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If children could divorce parents


Kids don’t come with instruction manuals, but they become instruction manuals themselves.

If children could divorce parents
I challenge anyone who breeds to maintain their poise. Nothing about having kids is conducive to sanity. We go from cool to uncool in one stroke. What’s more, kids deconstruct your uncoolness to you on a daily basis.
They hate their name, their house, their car, and, please, can you arrange some urgent plastic surgery; they want to stop looking like you as soon as possible!
Since I start my day screaming at the top of my voice – ‘Get up, it is almost afternoon!’
I remain high-pitched throughout. So whatever I say, including that the house is on fire, my kids’ first response will always be ‘Keep it down!’
Kids go out with us only at gunpoint. They sit twitching, constantly looking over their shoulder, lest someone spots them and tags them ‘loser type’ for having no one else but parents to socialise with.
On PTA days they coach us carefully on what to wear and how to conduct ourselves. Apparently, we talk too loudly, make bad jokes, call them by pet names, and, horror of horrors, start singing. ‘Mom!’ our descendants go from time to time. They watch us with the same expression that a terrorist would a bomb; they are sure we will mortify them, it is only a question of when.
If the kid ever makes eye contact and actually addresses you, get ready to cough up some cash. At all other times the apple of your eye is not to be seen. They are looking for life in Mars while you are looking for life in your own home.
Children are plugged into so many devices; midway through so many of my world-famous classic lectures they have asked, ‘are you talking to me?’ I am always competing with Beyonce for their attention. When they fall asleep, I tenderly unplug the various wires attached to their skull and watch their ears quiver in the night air. I hope elves will come in the night and repair their eardrums.
When they were smaller they did give me some marks for my mommying. As I baked toy cakes in toy ovens or set up doll houses, they occasionally looked up from the TV to make encouraging noises. ‘That’s nice,’ they’d say.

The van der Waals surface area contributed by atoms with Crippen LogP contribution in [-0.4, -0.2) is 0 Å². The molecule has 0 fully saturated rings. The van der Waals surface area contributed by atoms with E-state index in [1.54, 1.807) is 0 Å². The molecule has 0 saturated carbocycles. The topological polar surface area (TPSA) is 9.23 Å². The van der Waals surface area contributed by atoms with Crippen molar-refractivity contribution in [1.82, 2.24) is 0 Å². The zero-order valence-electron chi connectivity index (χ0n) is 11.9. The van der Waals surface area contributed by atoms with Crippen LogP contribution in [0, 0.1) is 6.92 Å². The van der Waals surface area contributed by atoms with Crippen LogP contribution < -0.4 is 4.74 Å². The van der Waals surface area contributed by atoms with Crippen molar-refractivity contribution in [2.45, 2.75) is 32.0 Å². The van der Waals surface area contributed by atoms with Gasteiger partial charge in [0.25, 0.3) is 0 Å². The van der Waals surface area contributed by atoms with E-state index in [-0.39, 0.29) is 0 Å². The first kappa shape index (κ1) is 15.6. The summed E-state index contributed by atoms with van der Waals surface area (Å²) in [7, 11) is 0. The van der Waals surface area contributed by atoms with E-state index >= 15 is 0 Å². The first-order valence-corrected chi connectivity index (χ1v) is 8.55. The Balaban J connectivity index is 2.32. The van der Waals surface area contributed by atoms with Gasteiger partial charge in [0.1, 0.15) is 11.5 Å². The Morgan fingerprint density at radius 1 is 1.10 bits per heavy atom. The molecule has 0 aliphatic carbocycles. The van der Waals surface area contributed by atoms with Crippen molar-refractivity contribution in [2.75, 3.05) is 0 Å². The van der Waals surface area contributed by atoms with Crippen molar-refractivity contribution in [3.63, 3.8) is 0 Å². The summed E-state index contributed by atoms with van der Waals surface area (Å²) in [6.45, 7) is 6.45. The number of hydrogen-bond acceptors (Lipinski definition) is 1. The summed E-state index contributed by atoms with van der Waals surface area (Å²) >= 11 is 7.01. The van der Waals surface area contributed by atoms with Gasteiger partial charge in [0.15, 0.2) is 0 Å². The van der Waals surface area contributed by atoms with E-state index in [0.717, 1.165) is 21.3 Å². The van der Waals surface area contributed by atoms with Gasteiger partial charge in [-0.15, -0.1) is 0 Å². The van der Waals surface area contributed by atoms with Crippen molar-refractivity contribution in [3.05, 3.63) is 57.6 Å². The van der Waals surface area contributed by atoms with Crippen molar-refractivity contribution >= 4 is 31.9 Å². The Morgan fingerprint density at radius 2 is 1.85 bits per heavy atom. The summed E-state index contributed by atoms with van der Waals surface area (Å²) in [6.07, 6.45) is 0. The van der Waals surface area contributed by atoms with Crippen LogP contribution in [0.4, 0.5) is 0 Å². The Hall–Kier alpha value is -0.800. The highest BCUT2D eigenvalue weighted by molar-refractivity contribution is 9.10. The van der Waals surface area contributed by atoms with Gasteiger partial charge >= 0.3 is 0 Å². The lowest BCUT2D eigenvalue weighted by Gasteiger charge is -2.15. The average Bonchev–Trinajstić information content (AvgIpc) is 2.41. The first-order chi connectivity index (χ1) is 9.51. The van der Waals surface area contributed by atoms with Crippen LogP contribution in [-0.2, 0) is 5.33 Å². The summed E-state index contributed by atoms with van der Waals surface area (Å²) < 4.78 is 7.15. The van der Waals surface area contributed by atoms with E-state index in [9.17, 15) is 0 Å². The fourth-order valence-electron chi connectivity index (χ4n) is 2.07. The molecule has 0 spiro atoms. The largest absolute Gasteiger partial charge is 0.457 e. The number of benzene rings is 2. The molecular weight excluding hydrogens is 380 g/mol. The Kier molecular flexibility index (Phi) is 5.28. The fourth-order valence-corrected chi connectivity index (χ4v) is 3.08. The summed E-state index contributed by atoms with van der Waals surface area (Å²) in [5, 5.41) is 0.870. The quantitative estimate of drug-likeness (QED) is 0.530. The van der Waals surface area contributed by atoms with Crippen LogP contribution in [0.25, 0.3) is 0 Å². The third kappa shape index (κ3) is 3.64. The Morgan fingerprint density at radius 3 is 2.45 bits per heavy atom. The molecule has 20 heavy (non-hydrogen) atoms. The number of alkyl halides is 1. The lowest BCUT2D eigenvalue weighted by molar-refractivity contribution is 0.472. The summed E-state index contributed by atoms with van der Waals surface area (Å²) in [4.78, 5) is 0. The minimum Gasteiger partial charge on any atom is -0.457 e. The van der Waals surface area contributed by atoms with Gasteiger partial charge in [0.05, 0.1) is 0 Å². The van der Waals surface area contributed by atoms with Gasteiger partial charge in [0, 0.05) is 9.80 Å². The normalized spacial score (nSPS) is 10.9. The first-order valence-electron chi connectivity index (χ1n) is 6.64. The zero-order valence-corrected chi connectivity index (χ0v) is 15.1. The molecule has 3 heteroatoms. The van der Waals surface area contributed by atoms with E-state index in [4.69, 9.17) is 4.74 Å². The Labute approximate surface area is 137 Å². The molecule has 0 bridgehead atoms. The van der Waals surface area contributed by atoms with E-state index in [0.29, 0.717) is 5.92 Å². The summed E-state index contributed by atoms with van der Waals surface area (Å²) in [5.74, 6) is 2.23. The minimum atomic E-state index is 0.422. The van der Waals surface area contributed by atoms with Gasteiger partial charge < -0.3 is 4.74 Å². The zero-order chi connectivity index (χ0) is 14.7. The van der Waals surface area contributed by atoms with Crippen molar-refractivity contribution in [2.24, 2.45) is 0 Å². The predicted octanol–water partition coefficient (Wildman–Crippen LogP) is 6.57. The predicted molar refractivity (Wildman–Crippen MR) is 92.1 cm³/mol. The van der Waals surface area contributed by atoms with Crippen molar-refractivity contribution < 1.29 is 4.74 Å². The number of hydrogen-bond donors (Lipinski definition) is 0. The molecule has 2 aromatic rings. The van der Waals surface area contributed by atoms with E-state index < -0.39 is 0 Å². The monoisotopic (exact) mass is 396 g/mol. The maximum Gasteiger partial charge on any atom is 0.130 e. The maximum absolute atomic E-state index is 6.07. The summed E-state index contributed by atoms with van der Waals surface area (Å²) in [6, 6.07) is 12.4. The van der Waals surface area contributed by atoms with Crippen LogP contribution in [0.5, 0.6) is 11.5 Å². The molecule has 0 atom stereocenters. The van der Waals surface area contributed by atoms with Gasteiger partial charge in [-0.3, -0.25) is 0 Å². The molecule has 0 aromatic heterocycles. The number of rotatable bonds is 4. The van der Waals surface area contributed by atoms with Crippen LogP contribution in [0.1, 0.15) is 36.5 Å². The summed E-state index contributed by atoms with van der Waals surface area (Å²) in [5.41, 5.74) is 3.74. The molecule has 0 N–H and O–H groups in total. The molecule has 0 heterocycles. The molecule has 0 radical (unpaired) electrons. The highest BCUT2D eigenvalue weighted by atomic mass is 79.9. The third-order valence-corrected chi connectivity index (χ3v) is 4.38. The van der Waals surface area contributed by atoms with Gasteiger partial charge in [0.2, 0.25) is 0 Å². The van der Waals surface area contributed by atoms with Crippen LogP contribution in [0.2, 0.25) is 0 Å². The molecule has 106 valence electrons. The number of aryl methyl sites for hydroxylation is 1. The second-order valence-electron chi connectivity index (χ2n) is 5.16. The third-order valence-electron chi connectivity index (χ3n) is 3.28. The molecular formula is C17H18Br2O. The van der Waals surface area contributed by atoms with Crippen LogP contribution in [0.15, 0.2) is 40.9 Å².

But soon they declared me childish. I’m disobedient, unruly and I talk back. During my worst temper tantrum, they call me ‘cute’. I am also not allowed to see certain films because of the adult content in them. Kids are always watching out for us.
If we insist on dropping or picking them up from their outings, we must dress in boring funeral clothes chosen specially by the small fry and keep out of sight at all costs lest their friends are traumatised for life by an unguarded sighting of us.
Kids don’t come with instruction manuals, but they become instruction manuals themselves, so that we, the clueless parents, can be educated round the clock on how wrong we are doing everything. My own were born solely to criticise me; the wise visiting kings of the Magi, guided here by my bad hairdo.
Shinie Antony is a writer and editor based in Bangalore. Her books include The Girl Who Couldn't Love, Barefoot and Pregnant, Planet Polygamous, and the anthologies Why We Don’t Talk, An Unsuitable Woman, Boo. Winner of the Commonwealth Short Story Asia Prize for her story A Dog’s Death in 2003, she is co-founder of the Bangalore Literature Festival and director of the Bengaluru Poetry Festival. 

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